Blog / Book of the Month / Fantastic Beasts: The Crimes of Grindelwald (2018) David Yates - Movie Review

Fantastic Beasts: The Crimes of Grindelwald (2018) David Yates - Movie Review

Fantastic Beasts: The Crimes of Grindelwald (2018) David Yates - Movie Review

Fantastic Beasts: The Crimes of Grindelwald (2018) Director: David Yates, Writer: J.K. Rowling, Stars: Eddie Redmayne, Katherine Waterston, Dan Fogler, Alison Sudol, Ezra Miller, Johnny Depp, Jude Law, Zoë Kravitz, Callum Turner, Claudia Kim, Brontis Jodorowsky, Derek Riddell, Runtime: 134 min Rating: PG (Canada) PG-13 (MPAA) for some sequences of fantasy action.

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Losing the Magic

Fantastic Beasts: The Crimes of Grindelwald (2018) is the second Harry Potter prequel by director David Yates under the Fantastic Beasts title penned for the screen by J.K. Rowling. It continues the story started in Fantastic Beasts and Where to Find Them (2016) which introduced audiences to the character Newt Scamander (Eddie Redmayne), a mild-mannered wizard and cryptozoologist with an interest in mythical and fantastical magical beasts who reluctantly finds himself drawn into a byzantine plot to stop the dangerous Voldemort-esque Gellert Grindelwald (Johnny Depp).

Rowling and Yates set these films in the 1920s, the first in New York City providing an American flair to the Harry Potter Universe, and this new entry around Paris, France adding a continental European side to this ever-expanding world. Gone are the days when Harry Potter films were confined primarily to Hogwarts School of Witchcraft and Wizardry. While the first Fantastic Beasts film was light on Harry Potter crossover content and tidbits The Crimes of Grindelwald is bent on cramming in as many Harry Potter reminders as possible including a much younger and more dapper Albus Dumbledore (Jude Law)—a character that emerges as a key part of the developing plot.

As a result, The Crimes of Grindelwald expects a lot of its viewers; casual viewers may not fully grasp the importance of certain details and how characters are connected. There are familiar names and places mentioned but unless viewers do a little digging, they may miss the fact that the circus performer who transforms into a snake (Claudia Kim) and who will be doomed to eventually live life as a snake is actually Nagini, Voldemort’s (Ralph Fiennes) pet python from the Harry Potter films. They may also miss that Leta Lestrange (Zoë Kravitz) is some kind of great aunt by marriage to Bellatrix Lestrange (Helena Bonham Carter) one of Voldemort’s “Death Eaters.” Are any of these details important to the Harry Potter story? Time will tell.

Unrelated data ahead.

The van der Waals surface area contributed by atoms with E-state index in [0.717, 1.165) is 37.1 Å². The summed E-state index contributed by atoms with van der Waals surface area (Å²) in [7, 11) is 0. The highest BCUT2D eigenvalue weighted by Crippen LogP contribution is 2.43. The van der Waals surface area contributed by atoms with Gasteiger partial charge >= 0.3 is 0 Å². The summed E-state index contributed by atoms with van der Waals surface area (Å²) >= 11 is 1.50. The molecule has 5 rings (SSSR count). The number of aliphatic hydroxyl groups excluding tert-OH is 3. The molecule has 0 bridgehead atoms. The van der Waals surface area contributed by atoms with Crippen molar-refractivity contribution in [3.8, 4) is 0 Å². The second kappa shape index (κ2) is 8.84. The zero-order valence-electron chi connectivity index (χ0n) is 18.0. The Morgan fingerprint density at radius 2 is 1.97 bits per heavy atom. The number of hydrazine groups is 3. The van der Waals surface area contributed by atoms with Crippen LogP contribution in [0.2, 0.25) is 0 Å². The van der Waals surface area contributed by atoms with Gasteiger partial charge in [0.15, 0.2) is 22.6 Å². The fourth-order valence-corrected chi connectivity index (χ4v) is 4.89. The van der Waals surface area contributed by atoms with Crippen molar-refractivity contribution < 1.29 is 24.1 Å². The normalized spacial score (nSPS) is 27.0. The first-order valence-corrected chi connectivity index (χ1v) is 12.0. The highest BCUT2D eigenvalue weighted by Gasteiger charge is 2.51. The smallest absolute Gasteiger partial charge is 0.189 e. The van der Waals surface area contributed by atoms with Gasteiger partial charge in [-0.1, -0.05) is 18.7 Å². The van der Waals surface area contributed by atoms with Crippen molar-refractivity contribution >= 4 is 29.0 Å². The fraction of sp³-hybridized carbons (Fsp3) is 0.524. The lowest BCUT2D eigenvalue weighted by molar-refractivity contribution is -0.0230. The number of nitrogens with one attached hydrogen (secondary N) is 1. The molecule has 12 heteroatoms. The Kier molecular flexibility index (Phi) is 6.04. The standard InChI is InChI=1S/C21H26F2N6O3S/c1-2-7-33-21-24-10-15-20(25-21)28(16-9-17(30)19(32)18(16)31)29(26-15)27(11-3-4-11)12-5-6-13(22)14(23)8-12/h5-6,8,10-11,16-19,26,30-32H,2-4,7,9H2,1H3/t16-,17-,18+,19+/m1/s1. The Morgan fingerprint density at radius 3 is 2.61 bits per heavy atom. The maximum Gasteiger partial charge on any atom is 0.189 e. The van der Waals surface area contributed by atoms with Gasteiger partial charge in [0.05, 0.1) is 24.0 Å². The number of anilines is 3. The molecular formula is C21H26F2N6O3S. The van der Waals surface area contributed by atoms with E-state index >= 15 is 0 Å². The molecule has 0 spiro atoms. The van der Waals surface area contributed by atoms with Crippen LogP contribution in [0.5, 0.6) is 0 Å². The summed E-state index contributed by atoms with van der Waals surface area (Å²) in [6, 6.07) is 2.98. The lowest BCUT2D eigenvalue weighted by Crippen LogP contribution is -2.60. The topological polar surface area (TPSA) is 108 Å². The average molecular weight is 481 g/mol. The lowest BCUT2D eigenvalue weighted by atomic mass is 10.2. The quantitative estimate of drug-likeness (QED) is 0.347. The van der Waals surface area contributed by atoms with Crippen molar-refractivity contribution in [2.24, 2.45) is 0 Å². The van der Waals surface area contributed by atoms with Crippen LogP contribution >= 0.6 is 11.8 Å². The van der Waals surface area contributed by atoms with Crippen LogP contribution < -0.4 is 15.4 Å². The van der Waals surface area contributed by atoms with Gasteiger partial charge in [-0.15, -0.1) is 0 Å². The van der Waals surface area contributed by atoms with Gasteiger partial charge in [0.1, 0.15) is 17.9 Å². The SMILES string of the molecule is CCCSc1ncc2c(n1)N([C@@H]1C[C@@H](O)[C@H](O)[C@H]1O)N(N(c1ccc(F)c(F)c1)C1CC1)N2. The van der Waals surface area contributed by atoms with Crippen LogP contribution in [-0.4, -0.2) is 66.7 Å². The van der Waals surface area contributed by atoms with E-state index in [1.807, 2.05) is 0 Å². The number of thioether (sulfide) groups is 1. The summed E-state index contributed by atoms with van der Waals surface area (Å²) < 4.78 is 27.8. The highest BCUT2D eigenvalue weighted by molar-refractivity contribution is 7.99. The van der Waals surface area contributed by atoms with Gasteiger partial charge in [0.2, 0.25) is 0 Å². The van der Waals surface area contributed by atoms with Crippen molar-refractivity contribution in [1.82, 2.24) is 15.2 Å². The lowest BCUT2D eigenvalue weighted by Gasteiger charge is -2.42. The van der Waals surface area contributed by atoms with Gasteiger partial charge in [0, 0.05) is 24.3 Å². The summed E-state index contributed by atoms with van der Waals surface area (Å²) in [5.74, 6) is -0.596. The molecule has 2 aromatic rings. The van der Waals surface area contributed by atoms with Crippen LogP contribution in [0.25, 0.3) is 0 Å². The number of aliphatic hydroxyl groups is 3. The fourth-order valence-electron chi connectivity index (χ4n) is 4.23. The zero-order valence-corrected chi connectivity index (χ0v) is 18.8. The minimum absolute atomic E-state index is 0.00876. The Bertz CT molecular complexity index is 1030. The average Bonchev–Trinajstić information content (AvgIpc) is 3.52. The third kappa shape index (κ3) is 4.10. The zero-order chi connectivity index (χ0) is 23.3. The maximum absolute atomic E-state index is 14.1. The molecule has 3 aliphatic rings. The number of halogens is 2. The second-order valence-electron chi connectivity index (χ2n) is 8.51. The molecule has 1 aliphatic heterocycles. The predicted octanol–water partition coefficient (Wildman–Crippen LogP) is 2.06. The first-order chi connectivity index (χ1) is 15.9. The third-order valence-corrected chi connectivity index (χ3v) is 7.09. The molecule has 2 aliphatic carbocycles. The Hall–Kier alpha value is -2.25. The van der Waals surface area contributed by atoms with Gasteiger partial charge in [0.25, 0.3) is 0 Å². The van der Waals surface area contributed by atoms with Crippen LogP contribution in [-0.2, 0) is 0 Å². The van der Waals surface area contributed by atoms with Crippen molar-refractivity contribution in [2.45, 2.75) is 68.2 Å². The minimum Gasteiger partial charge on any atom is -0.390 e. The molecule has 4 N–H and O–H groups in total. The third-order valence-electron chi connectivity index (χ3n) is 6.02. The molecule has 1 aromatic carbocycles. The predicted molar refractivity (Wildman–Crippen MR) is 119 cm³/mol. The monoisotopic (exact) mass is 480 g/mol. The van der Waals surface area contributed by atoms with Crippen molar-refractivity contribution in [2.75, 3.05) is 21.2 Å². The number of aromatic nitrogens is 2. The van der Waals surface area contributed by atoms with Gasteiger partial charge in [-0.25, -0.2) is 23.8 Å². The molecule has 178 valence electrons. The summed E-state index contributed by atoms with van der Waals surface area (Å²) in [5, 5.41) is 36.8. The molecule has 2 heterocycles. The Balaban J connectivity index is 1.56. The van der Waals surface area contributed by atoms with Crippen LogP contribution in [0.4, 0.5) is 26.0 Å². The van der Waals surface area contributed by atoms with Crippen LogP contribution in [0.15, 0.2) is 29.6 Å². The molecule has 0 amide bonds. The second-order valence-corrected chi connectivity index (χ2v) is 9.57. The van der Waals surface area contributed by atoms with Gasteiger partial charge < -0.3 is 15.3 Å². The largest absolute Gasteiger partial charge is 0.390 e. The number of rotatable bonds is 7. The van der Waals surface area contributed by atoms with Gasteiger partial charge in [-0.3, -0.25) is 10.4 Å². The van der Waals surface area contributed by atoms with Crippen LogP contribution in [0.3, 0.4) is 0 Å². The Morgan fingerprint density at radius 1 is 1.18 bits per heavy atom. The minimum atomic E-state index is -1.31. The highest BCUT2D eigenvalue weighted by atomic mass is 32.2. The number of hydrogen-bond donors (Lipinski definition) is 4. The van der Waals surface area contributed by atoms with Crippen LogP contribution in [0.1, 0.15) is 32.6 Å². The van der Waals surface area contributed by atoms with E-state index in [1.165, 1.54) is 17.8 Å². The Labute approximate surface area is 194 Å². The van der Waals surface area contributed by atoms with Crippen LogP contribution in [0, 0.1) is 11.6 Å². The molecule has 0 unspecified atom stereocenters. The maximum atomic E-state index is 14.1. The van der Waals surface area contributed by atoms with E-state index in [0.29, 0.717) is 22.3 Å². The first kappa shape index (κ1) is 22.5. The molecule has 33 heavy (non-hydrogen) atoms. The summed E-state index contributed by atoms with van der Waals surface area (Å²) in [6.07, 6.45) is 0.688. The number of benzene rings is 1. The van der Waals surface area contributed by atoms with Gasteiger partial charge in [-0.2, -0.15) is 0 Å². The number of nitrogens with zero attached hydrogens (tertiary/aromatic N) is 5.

But it isn’t just internal story details the film expects viewers to keep in mind. Audiences are also expected to remember that in 2007 while in New York City’s Carnegie Hall at a public reading of her book Harry Potter and the Deathly Hallows in front of around 1,600 young fans someone asked Rowling, “Did Dumbledore, who believed in the prevailing power of love, ever fall in love himself?” to which she replied, “My truthful answer to you...I always thought of Dumbledore as gay.” Rowling and Yates expect viewers to know about this because they provide no clear exposition to explain it in this film. Knowing this tidbit helps make sense of some dialogue between London’s Ministry of Magic head, Torquil Travers (Derek Riddell), and Dumbledore. Travers, while seeking to enlist Dumbledore in a campaign against Grindelwald, says, “You and Grindelwald were as close as brothers,” to which Dumbledore replies, “Oh we were closer than brothers.” In addition, flashbacks show teenaged Dumbledore and Grindelwald making a blood pact, and Dumbledore seeing Grindelwald while staring into The Mirror of Erised, which, according to Albus Dumbledore in Harry Potter and the Philosopher's Stone (2001), shows the "deepest, most desperate desire of our hearts." Ian McKellen an openly gay actor who played another famous fictional wizard, Gandalf, in The Lord of The Rings films expressed his disappointment that Dumbledore isn’t presented as “explicitly” gay in The Crimes of Grindelwald and undoubtedly there will be many in the LBGTQ community equally disappointed that audiences didn’t see teenaged Dumbledore and Grindelwald kissing to make it abundantly clear the nature of their relationship.